Candidate Questionnaire: Noel Rodriquez


The pandemic has been challenging for so many in CT and in so many ways. How have you personally benefited from the arts or creative expression in the last few months? What local arts experiences have you missed most during the shutdown?

In the past few months, I traveled to Hartford to view the Black Lives Matter mural. The mural showed creative expression from local artists. To understand why people are divided on the subject of BLM, I think creative expression can help us learn from each other. Hands down, I miss the Warner Theater. COVID-19 has changed social life. 


CT can’t recover without the arts. Arts and culture are key for CT’s economic recovery. Creative industries pump $9 billion into the state and account for 3.5% of CT’s total economy. Our non-profit arts organizations support 23,000 jobs, generate $800 million annually, and return $7 back in tax revenue for every $1 invested by the state.  How will you help harness the power of the arts for CT’s economic recovery?

We can’t value the arts and economic recovery in Connecticut without valuing the arts across the board. In schools, the arts are not considered a core subject. In our economy, artists largely are considered gig workers.  To harness the power of the arts for CT’s economic recovery I would fight for the same protections and advantages given to ordinary workers. 


Creativity helps us process loss, fight loneliness, and create vibrant, resilient communities that attract and retain residents, businesses, and visitors.  What do you think is an important role for arts and culture to play in healing and rebuilding the social fabric of our cities and towns?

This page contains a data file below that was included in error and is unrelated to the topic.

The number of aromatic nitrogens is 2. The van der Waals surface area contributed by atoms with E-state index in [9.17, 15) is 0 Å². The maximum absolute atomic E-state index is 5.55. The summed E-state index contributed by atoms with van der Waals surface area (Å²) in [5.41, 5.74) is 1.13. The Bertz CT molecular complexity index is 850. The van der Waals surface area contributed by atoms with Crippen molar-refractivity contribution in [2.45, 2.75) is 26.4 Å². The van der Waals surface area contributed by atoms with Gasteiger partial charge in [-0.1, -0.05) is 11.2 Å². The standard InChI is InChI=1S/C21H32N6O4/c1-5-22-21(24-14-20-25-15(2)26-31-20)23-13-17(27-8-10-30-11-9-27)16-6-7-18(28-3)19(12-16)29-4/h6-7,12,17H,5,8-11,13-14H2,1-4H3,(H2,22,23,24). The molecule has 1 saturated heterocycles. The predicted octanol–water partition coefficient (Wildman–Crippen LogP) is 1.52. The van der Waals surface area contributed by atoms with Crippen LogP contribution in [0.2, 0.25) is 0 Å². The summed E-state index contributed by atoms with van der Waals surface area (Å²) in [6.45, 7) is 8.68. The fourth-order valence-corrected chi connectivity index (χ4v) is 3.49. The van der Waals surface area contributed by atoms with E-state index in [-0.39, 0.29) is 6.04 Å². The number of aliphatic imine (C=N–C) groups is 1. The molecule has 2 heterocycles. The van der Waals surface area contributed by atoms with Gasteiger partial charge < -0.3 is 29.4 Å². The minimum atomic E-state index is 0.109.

Arts and culture play the important role of bringing people together. I think we need this more now than ever before. Our cities and towns are divided and this division continues. We could all benefit from the arts.


The pandemic has deepened existing divides in Connecticut, particularly along the lines of race and class. The arts create shared experiences that can unite people and bridge divides to acknowledge the strength in our differences. Do you believe the arts can help build racial and social justice in Connecticut? If so, how?

Yes! The arts can facilitate conversations. When I visited Hartford I asked myself the importance of painting a mural on the street. In asking this question, I talked to many artists and young people who had a lot to say that I would never converse with otherwise. 


With 62% of artists unemployed and most arts organizations unable to reopen, the industry needs emergency support to recover and thrive. CT’s arts and culture sector has suffered an estimated $400 million in economic losses. Will you support emergency funding to support the arts industry in Connecticut? If so, from what source and at what level?

Yes! When we look at the past 20 years, our state budget has diverted almost $4 billion from the General Fund to the Special Transportation Fund. These diverted funds were supposed to be used to help local towns, nonprofits and education. We need to put an end to swindling our community so we can support our local economies including the arts.  

Create the Vote CT is a nonpartisan public education campaign to raise awareness and support for the arts among voters and candidates running for public office. CT Arts Alliance launched the first Create the Vote CT during the gubernatorial election in 2018 and inspired focus on the arts during Governor Lamont’s transition and helped stabilize statewide public funding for the first time since the Great Recession. The initiative was originally conceived and developed at MASSCreative, a state arts advocacy organization in Massachusetts.

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